2. 2. Lecture outline <ul><li>Foundations of work groups </li></ul><ul><li>Work-group inputs </li></ul><ul><li>Work-group processes </li></ul><ul><li>Task forces and teams (promoting innovation) </li></ul><ul><li>Communication (influences and skills) </li></ul><ul><li>Human Resources Management </li></ul>
    3. 3. Foundations of work groups <ul><li>What is a group? </li></ul><ul><li>Two or more interdependent individuals interacting and influencing each other in collective pursuit of a common goal. </li></ul><ul><li>Differentiated from a simple gathering of people. </li></ul>
    4. 4. Foundations of work groups <ul><li>Types of work groups: </li></ul><ul><li>Formal </li></ul><ul><li>- Group officially created by an organisation for a specific purpose </li></ul><ul><li>Informal </li></ul><ul><li>- Group established by employees (not the organisation) to serve members’ interests or social needs </li></ul>
    5. 5. Types of work group: Formal groups <ul><li>Groups officially created by an organisation for a specific purpose . </li></ul><ul><li>Command or functional groups </li></ul><ul><li>A manager and all their subordinates </li></ul><ul><li>Task groups </li></ul><ul><ul><li>Permanent (eg. Standing Committee) </li></ul></ul><ul><ul><li>Temporary (eg. Project team) </li></ul></ul>
    6. 6. Types of work group: Informal groups <ul><li>Groups established by employees (not the </li></ul><ul><li>organisation) to serve members’ interests or </li></ul><ul><li>social needs. </li></ul><ul><li>Interest groups </li></ul><ul><li>Friendship groups </li></ul><ul><li>Managers need to understand informal groups: </li></ul><ul><li>Their information flows and potential to help or harm the organisation. </li></ul>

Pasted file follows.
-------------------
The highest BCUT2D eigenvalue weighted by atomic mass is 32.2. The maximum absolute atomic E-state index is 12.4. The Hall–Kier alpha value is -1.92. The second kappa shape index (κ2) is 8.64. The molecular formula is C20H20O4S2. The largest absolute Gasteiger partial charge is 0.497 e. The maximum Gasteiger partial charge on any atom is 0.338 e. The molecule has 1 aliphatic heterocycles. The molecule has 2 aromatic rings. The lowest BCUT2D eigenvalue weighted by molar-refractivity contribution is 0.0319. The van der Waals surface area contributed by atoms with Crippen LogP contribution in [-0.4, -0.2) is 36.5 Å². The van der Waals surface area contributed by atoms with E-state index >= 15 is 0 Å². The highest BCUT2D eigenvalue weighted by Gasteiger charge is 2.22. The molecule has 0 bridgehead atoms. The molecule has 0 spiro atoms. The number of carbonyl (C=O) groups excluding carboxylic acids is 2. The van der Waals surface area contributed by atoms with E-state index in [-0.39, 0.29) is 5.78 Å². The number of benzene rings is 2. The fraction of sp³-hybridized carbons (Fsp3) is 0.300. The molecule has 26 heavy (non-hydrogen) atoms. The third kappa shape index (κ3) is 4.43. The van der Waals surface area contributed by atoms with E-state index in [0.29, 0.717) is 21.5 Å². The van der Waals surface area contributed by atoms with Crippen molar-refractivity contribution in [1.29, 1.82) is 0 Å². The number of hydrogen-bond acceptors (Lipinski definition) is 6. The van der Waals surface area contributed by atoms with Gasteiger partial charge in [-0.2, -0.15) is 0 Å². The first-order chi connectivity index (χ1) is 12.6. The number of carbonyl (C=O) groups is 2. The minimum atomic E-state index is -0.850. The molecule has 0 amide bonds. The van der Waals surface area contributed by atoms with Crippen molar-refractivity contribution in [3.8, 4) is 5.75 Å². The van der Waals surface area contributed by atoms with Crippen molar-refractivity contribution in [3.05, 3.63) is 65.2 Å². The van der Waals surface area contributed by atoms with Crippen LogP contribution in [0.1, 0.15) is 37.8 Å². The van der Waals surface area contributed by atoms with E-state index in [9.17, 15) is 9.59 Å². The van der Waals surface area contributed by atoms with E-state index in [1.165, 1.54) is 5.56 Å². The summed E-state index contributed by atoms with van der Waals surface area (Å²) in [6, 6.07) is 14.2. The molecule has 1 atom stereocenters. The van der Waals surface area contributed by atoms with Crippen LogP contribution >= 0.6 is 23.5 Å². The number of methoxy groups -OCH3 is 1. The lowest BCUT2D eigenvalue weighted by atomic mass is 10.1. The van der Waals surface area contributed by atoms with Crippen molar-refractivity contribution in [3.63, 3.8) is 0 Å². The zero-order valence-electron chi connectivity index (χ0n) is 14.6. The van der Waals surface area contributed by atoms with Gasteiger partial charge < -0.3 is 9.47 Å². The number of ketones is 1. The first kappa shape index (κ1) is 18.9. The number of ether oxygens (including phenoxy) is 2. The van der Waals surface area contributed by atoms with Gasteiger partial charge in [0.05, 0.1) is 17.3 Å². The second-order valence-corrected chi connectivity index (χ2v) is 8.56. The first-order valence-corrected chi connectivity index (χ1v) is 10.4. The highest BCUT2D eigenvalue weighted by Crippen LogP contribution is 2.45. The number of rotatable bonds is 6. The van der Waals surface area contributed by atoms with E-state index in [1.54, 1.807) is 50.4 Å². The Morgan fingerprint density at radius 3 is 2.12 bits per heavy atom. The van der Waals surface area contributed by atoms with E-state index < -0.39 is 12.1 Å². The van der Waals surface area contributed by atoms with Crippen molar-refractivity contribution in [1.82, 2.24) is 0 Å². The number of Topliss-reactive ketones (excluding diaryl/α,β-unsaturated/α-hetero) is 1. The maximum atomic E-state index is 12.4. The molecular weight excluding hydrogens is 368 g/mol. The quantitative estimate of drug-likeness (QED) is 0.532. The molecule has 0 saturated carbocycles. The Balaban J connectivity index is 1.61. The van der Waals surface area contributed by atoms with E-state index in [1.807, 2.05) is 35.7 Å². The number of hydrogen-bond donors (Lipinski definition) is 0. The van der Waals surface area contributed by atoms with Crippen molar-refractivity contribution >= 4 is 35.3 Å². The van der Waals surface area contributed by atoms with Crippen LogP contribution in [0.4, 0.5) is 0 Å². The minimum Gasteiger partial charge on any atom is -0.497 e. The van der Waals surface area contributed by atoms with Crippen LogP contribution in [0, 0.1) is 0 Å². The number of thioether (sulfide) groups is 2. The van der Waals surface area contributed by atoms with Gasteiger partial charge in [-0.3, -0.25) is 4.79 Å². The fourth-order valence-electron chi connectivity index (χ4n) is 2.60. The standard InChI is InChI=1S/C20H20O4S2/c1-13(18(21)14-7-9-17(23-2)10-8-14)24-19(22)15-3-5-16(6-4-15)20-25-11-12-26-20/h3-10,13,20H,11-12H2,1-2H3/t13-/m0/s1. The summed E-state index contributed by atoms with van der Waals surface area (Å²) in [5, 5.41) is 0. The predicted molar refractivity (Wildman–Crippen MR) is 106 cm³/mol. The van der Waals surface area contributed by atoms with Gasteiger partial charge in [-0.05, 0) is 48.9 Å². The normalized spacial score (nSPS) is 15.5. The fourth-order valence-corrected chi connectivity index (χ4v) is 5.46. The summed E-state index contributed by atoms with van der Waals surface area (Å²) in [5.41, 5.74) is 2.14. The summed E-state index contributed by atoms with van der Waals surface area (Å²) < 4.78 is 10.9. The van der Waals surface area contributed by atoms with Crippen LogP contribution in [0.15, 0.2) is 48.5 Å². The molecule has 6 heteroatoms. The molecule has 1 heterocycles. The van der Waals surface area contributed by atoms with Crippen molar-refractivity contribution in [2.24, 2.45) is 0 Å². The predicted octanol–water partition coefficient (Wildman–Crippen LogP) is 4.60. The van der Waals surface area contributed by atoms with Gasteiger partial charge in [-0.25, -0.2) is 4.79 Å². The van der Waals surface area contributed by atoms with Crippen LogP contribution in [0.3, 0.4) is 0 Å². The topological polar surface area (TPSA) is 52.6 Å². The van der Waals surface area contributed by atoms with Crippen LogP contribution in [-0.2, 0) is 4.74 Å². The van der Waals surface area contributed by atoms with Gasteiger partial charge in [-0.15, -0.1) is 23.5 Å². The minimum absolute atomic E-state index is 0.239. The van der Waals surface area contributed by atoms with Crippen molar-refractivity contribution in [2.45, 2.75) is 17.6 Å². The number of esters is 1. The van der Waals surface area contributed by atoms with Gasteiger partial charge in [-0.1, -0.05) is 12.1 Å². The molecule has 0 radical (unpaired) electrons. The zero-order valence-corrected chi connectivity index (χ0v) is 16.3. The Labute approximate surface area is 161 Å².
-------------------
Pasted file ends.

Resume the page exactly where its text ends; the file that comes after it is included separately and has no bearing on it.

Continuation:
7. 7. Foundations of work groups <ul><li>How informal groups develop: </li></ul><ul><li>Formal groups </li></ul><ul><li>Required activities </li></ul><ul><li>Required interactions </li></ul><ul><li>Required sentiments Organisational </li></ul><ul><li>Given sentiments outputs </li></ul><ul><li> (e.g. productivity, satisfaction) </li></ul><ul><li>Informal groups </li></ul><ul><li>Emergent activities </li></ul><ul><li>Emergent interactions </li></ul><ul><li>Emergent sentiments </li></ul>
    8. 8. Foundations of work groups <ul><li>How work groups operate: </li></ul>Inputs Group composition Member roles Group size Processes Group norms Cohesiveness Development Outcomes Performance Need satisfaction Future work group compatibility
    9. 9. Work-group inputs <ul><li>Work group composition </li></ul><ul><li>Two crucial selection factors: </li></ul><ul><li>Member characteristics </li></ul><ul><li>Task-relevant skills </li></ul><ul><li>Appropriate interpersonal skills </li></ul><ul><li>Contribution to group diversity </li></ul><ul><li>Attraction to the group </li></ul><ul><li>Identification of reason for wanting to join group as being appropriate to group task </li></ul>